Content/Trigger warning for links: Miosgyny, violent threats, sexism, racism, antisemitism and slurs.

GamerGate has been covered as a hate movement by various places from Kotaku, to the New York Times, to the Southern Poverty Law Center and the BBC News. However, they often decry that these are a few people in their vast movement which is “actually about ethics in gaming journalism”. However…

You cannot claim to be about ethics in journalism when you break literally every journalistic code in the book. Ethics is defined by “moral principles that govern a person’s or group’s behavior”. This is obviously a very broad and subjective term. However, GamerGate is specifically about journalistic ethics in gaming journalism. Interesting considering that gaming and reviews are something subjective, as with all arts.

So let’s look at ethical standards already in place for journalists. According to the Society of Professional Journalists there are four main points an ethical journalist should follow. These points are broken down into smaller points, almost all which are broken by GamerGate as well. However, this article will stick to the four main points.

Continue reading GamerGate: Ethics? What Ethics?

An Open Letter to XSEED: Words Above People

This is the letter I sent to both XSEED and their parent company Marvelous Games about the transmisogyny in the game Akiba’s Trip and their defense of it.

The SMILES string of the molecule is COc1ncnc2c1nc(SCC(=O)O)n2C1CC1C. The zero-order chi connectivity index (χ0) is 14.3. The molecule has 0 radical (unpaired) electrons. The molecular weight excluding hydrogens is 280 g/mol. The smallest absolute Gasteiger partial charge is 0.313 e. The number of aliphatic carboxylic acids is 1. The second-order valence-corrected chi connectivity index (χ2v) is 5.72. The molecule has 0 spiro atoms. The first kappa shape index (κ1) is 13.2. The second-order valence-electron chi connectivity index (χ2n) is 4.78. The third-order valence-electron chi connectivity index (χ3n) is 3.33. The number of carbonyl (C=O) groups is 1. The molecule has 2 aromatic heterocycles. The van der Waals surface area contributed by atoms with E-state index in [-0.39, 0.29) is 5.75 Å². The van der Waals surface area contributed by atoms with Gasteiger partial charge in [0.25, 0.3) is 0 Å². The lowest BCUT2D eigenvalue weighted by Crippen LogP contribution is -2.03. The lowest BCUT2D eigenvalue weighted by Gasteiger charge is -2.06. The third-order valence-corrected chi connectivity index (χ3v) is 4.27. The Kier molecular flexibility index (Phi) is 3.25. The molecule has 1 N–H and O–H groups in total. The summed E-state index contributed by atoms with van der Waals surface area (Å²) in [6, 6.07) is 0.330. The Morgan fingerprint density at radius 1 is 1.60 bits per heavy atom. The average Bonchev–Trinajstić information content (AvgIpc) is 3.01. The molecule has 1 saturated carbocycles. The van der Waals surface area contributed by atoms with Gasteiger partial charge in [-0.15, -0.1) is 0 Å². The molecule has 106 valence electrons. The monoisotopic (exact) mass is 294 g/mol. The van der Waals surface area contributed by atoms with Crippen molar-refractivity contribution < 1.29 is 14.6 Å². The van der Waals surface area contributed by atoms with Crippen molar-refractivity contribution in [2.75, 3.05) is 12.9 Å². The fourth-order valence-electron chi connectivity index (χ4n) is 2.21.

Cut for discussion of transmisogyny and slurs, as well as mention of rape, violence, and assault. Continue reading An Open Letter to XSEED: Words Above People

The Hate Culture of Gaming

“We play games to forget the hate in the world, not be reminded of it.”

This is a statement I made a long time ago and is something I stick with today about video games. I play video games to engage in fantastical worlds, far removed from my own. Video games are an escape, a retreat. Something I can do with my friends in order to get rid of some stress. I can escape the world, be whatever I choose to be. I become part of worlds where anything is possible, from dragons and werewolves, to just respawning when you happened to be killed. However there is one thing that, no matter how fantastical the world, if other players are involved, I cannot escape.

The gaming community is not only marred by this monster, it is defined by this monster. It is expected. When people log on to play a game, they brace themselves. What level of misogyny, racism, homophobia, and so forth will I experience today? How many times will I be called a f*g? How many rape jokes will I hear? Will I be told to kill myself today, repeatedly? Will I be able to speak to my team without being told to get back into the kitchen or show my breasts? We have reached a point where online gaming has become no longer a retreat for many. Our fantasies are shattered. Fantastical realms crumble.

Continue reading The Hate Culture of Gaming